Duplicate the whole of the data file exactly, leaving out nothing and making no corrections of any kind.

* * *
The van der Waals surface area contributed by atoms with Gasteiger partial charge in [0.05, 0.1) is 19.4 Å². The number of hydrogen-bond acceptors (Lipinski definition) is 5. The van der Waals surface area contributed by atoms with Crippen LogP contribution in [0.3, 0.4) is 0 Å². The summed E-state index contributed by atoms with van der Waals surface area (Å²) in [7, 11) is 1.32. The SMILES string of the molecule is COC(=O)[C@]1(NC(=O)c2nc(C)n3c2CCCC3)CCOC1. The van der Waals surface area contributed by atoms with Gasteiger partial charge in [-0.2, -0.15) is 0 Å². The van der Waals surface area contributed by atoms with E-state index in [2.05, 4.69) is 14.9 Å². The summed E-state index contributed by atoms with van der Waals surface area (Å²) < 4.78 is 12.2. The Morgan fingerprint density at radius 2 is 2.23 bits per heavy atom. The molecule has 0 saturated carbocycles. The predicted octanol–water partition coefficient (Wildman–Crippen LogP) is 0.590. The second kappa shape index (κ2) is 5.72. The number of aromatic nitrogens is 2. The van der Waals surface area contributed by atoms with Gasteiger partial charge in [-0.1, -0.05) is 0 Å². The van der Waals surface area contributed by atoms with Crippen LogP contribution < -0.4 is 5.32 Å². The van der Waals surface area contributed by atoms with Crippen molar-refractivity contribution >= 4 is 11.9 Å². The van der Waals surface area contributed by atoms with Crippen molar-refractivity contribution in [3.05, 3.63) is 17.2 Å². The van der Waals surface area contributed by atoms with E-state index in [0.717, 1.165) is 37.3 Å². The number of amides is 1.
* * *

The van der Waals surface area contributed by atoms with Gasteiger partial charge in [0.05, 0.1) is 19.4 Å². The number of hydrogen-bond acceptors (Lipinski definition) is 5. The van der Waals surface area contributed by atoms with Crippen LogP contribution in [0.3, 0.4) is 0 Å². The summed E-state index contributed by atoms with van der Waals surface area (Å²) in [7, 11) is 1.32. The SMILES string of the molecule is COC(=O)[C@]1(NC(=O)c2nc(C)n3c2CCCC3)CCOC1. The van der Waals surface area contributed by atoms with Gasteiger partial charge in [-0.2, -0.15) is 0 Å². The van der Waals surface area contributed by atoms with E-state index in [2.05, 4.69) is 14.9 Å². The summed E-state index contributed by atoms with van der Waals surface area (Å²) < 4.78 is 12.2. The Morgan fingerprint density at radius 2 is 2.23 bits per heavy atom. The molecule has 0 saturated carbocycles. The predicted octanol–water partition coefficient (Wildman–Crippen LogP) is 0.590. The second kappa shape index (κ2) is 5.72. The number of aromatic nitrogens is 2. The van der Waals surface area contributed by atoms with Gasteiger partial charge in [-0.1, -0.05) is 0 Å². The van der Waals surface area contributed by atoms with Crippen LogP contribution < -0.4 is 5.32 Å². The van der Waals surface area contributed by atoms with Crippen molar-refractivity contribution >= 4 is 11.9 Å². The van der Waals surface area contributed by atoms with Crippen molar-refractivity contribution in [3.05, 3.63) is 17.2 Å². The van der Waals surface area contributed by atoms with E-state index in [0.717, 1.165) is 37.3 Å². The number of amides is 1.